CNVs should be interpreted by the laboratory after review of available literature and appropriate databases of benign and pathogenic variants (eg, ClinGen, ClinVar, Database of Genomic Variants, DECIPHER), including databases of missense, nonsense and in-del variants in the genes affected by the abnormality detected by CMA. This review should include consideration of the potential mechanism of morbidity of the impacted gene(s) (eg, loss or gain of function). Care should be taken in interpreting results where a parent originates from a population that is poorly represented in publicly available databases. Therefore, the lab should request parental ethnicity on the requisition.
The resolution of analysis should be similar to that obtained from postnatal chromosomal microarray analysis3 to ensure that small variants that are classified as:
‘uncertain clinical significance: likely pathogenic’ can be detected and reported (III-B).
To minimise the reporting of uncertain findings, it is recommended that variants of ‘uncertain clinical significance’ smaller than 500 Kb deletion or 1 Mb duplication not be routinely reported in the prenatal context. Additionally, such variants above these cut-offs should only be reported if there is some, but not necessarily conclusive, evidence that they may be pathogenic (III-B).
Variants characterised as:
‘uncertain clinical significance: likely benign’ or;
‘benign’ should not be reported.
When possible, parental CMA analysis or fluorescent in situ hybridisation/qPCR studies should also be performed to aid clinical interpretation, considering the possibility of reduced penetrance and variable expressivity.
Variable penetrance and expressivity
Many CNVs are associated with phenotypes that have reduced penetrance and/or variable expressivity, including autism spectrum disorder, psychiatric conditions and cognitive developmental disability.37 Given that the predictive value is uncertain for the vast majority of such CNVs, other jurisdictions have narrowed the recommended reportable list of these susceptibility variants to those where the risk of neurodevelopmental disorders is established and where the CNV is associated with structural malformations that warrant additional ultrasound follow-up.9 38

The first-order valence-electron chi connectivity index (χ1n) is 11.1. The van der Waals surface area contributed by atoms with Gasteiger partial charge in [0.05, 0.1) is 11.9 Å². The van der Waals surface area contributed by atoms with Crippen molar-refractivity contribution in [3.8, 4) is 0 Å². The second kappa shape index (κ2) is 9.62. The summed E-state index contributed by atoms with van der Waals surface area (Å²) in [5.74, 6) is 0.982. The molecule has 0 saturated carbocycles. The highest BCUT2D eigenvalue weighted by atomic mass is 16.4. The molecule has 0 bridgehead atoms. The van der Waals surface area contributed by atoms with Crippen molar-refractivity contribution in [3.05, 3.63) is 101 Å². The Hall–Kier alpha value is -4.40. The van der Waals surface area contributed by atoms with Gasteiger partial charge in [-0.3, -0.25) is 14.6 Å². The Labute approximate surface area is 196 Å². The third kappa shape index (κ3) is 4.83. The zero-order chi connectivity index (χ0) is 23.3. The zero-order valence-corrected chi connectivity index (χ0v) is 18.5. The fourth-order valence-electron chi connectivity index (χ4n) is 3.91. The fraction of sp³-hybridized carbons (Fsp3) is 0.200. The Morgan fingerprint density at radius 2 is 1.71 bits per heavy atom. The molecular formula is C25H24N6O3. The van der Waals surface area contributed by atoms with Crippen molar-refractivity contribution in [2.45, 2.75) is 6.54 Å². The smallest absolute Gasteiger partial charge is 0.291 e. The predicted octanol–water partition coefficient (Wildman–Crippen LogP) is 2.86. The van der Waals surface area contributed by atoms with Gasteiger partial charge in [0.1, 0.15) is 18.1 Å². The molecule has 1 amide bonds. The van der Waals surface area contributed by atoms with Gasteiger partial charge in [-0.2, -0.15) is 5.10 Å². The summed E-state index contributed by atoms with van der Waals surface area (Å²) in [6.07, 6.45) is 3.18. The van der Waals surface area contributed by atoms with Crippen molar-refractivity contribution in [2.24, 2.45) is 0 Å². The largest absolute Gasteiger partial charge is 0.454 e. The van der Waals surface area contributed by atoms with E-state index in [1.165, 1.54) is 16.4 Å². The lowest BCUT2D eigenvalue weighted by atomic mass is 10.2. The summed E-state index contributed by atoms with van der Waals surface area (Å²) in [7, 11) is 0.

The laboratory should report only those CNVs characterised by reduced penetrance/variable expressivity that have multiple lines of evidence supporting a high risk of the deletion/duplication for neurodevelopmental abnormalities or congenital malformations. Examples of CNVs that fit these criteria have been published previously38; however, the laboratory should apply the same principles as new CNVs meeting these criteria are identified.
In the case of a female fetus found to be a carrier of a CNV on the X-chromosome, the report should indicate potential for phenotypic heterogeneity and the need for clinical interpretation.
Absence of heterozygosity
SNP arrays have the advantage of detecting long continuous stretches of homozygosity, which may reveal instances of UPD, identity by descent or loss of heterozygosity.32 39 40 The threshold for reporting AOH has been suggested to be greater than 10 to 13.5 MB.39
In cases with no identified consanguinity: (III-A)
If a segment with AOH larger than 10 Mb is detected in one chromosome, and in the absence of genome-wide AOH (eg, total autosomal AOH <6%), then the possibility of UPD should be reported for chromosomes associated with an imprinting disorder (ie, 6, 7, 11, 14, 15).
If AOH is detected in a chromosome associated with a known UPD syndrome, definitive UPD testing is necessary.
As detection of AOH can be observed in the absence of UPD, and SNP arrays cannot detect all instances of UPD, it is recommended that the report include a disclaimer that SNP array is not a diagnostic assay for UPD.
In cases with known consanguinity:
AOH should not be reported unless specifically requested. However, in such instances, it is suggested that the report indicate that ‘regions of AOH are available on request’.
In all cases:
If AOH results are consistent with a second degree or closer relationship between parents, the referring physician should be informed of this possibility to consider whether the mother may be at risk (eg, if the mother is a minor or a person with cognitive disability).